I came across this book whilst searching for books set in the Caribbean for a reading challenge I'm doing. Not usually the type of thing I read, but it sounded good and turned out to be fantastic. I loved. I loved the style of writing, and the story was brilliant. Well plotted, rounded full blooded and lively characters. Interesting characters too as even the good guys were a more than a little questionable in their actions (but they're all pirates, so what do you expect?) Even the female lead who started off quite weak and vaid turned into an unbelievably awesome character. There were a decent mix of characters to root for and bad guys to hope would come to a grisly demise. The descriptions of the ships, the fights, the ports and the seas and islands were wonderfully vivid. So clear and easy to picture. Some it was very violent and gory and was very well written without being excessive or over the top. And a fantastic twist at the end. All in all a brilliant book. Crossed off a square for my Book Bingo challenge - A book set in the Caribbean.

  • Brian Bigelow
    2019-01-17 05:15

    A really great pirate story. Pirates attack a ship, the pirate Captain kills the attacked ships Captain and takes his wife prisoner. She tries to kill him with a cutlass, bites off his ear and so she's tied to the mast as punishment for 5 days. That was only 25% in!!! I won't tell you any more as it would ruin the surprises you'll find. There is a lot of action in this book, it's jam packed to say the least all the way to the end where it has the perfect opening to the second book (wish it were out now).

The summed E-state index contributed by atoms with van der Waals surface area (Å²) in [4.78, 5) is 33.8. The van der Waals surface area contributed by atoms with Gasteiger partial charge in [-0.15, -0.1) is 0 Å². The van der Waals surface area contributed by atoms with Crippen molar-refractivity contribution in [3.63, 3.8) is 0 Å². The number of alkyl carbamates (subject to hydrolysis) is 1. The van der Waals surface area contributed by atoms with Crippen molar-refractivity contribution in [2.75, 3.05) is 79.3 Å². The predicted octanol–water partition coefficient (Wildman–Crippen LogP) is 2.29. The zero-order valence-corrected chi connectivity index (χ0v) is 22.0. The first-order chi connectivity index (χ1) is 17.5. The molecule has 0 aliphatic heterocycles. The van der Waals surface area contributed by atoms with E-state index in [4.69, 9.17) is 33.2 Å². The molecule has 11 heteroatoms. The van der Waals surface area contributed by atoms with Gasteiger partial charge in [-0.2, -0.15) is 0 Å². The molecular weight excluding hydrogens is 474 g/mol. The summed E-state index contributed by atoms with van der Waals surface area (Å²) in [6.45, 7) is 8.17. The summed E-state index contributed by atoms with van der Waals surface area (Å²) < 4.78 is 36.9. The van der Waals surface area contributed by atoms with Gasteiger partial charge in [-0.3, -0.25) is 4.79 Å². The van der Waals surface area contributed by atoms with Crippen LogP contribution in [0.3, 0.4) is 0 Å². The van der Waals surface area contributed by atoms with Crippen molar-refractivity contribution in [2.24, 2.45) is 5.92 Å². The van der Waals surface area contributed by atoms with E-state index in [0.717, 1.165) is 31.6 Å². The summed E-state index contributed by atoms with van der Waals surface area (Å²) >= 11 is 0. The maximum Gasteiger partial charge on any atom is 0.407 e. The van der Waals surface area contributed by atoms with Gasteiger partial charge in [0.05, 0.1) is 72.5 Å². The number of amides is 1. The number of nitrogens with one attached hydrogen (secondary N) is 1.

• Ceri
    2019-01-19 05:34

    I wasn't sure what to expect from this one but it was almost exactly what I was hoping for. I really hate romance, and was nervous about reading a pirate novel with a female lead for this reason but this was perfectly balanced and believable on that count. I'd almost call it an anti-romance. I enjoyed the characters and the energetic pace of the plot immensely.4.5 stars

  • Andy Mcnamara
    2018-12-22 08:20

    The cover grabbed me, and I'm glad it did. This is gritty, bloody, realistic pirate fiction. Katherine Lindsay is a very memorable character who evolves throughout the story. Entertaining combination of Robert E. Howard pulp and George R.R. Martin's deep characterizations. It doesn't wear out its welcome, and leaves you craving a sequel.